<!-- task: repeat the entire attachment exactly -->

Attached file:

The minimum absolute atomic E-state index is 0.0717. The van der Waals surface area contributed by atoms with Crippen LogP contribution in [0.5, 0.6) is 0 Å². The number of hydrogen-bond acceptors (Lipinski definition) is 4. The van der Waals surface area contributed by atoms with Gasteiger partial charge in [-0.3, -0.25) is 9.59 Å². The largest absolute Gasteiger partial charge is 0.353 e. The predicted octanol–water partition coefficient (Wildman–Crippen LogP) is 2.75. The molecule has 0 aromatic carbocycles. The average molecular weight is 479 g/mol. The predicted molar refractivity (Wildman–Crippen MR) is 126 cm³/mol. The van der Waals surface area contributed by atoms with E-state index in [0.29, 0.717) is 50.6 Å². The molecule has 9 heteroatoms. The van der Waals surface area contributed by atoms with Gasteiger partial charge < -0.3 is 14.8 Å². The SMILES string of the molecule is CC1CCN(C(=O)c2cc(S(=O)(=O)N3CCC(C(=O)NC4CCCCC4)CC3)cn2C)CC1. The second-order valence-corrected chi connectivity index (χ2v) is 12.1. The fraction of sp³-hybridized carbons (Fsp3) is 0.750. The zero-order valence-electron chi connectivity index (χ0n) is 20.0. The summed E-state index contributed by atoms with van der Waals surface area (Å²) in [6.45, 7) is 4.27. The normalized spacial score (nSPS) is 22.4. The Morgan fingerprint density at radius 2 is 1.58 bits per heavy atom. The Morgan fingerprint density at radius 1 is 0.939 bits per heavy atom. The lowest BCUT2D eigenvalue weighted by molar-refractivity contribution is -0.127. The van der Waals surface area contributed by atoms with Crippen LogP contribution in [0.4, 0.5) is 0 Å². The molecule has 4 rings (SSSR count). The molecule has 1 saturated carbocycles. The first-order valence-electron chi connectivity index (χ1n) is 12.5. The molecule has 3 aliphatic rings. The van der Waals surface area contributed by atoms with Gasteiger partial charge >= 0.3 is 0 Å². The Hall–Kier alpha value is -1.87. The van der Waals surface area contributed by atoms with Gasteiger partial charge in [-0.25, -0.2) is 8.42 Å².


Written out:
The minimum absolute atomic E-state index is 0.0717. The van der Waals surface area contributed by atoms with Crippen LogP contribution in [0.5, 0.6) is 0 Å². The number of hydrogen-bond acceptors (Lipinski definition) is 4. The van der Waals surface area contributed by atoms with Gasteiger partial charge in [-0.3, -0.25) is 9.59 Å². The largest absolute Gasteiger partial charge is 0.353 e. The predicted octanol–water partition coefficient (Wildman–Crippen LogP) is 2.75. The molecule has 0 aromatic carbocycles. The average molecular weight is 479 g/mol. The predicted molar refractivity (Wildman–Crippen MR) is 126 cm³/mol. The van der Waals surface area contributed by atoms with E-state index in [0.29, 0.717) is 50.6 Å². The molecule has 9 heteroatoms. The van der Waals surface area contributed by atoms with Gasteiger partial charge < -0.3 is 14.8 Å². The SMILES string of the molecule is CC1CCN(C(=O)c2cc(S(=O)(=O)N3CCC(C(=O)NC4CCCCC4)CC3)cn2C)CC1. The second-order valence-corrected chi connectivity index (χ2v) is 12.1. The fraction of sp³-hybridized carbons (Fsp3) is 0.750. The zero-order valence-electron chi connectivity index (χ0n) is 20.0. The summed E-state index contributed by atoms with van der Waals surface area (Å²) in [6.45, 7) is 4.27. The normalized spacial score (nSPS) is 22.4. The Morgan fingerprint density at radius 2 is 1.58 bits per heavy atom. The Morgan fingerprint density at radius 1 is 0.939 bits per heavy atom. The lowest BCUT2D eigenvalue weighted by molar-refractivity contribution is -0.127. The van der Waals surface area contributed by atoms with Crippen LogP contribution in [0.4, 0.5) is 0 Å². The molecule has 4 rings (SSSR count). The molecule has 1 saturated carbocycles. The first-order valence-electron chi connectivity index (χ1n) is 12.5. The molecule has 3 aliphatic rings. The van der Waals surface area contributed by atoms with Gasteiger partial charge >= 0.3 is 0 Å². The Hall–Kier alpha value is -1.87. The van der Waals surface area contributed by atoms with Gasteiger partial charge in [-0.25, -0.2) is 8.42 Å².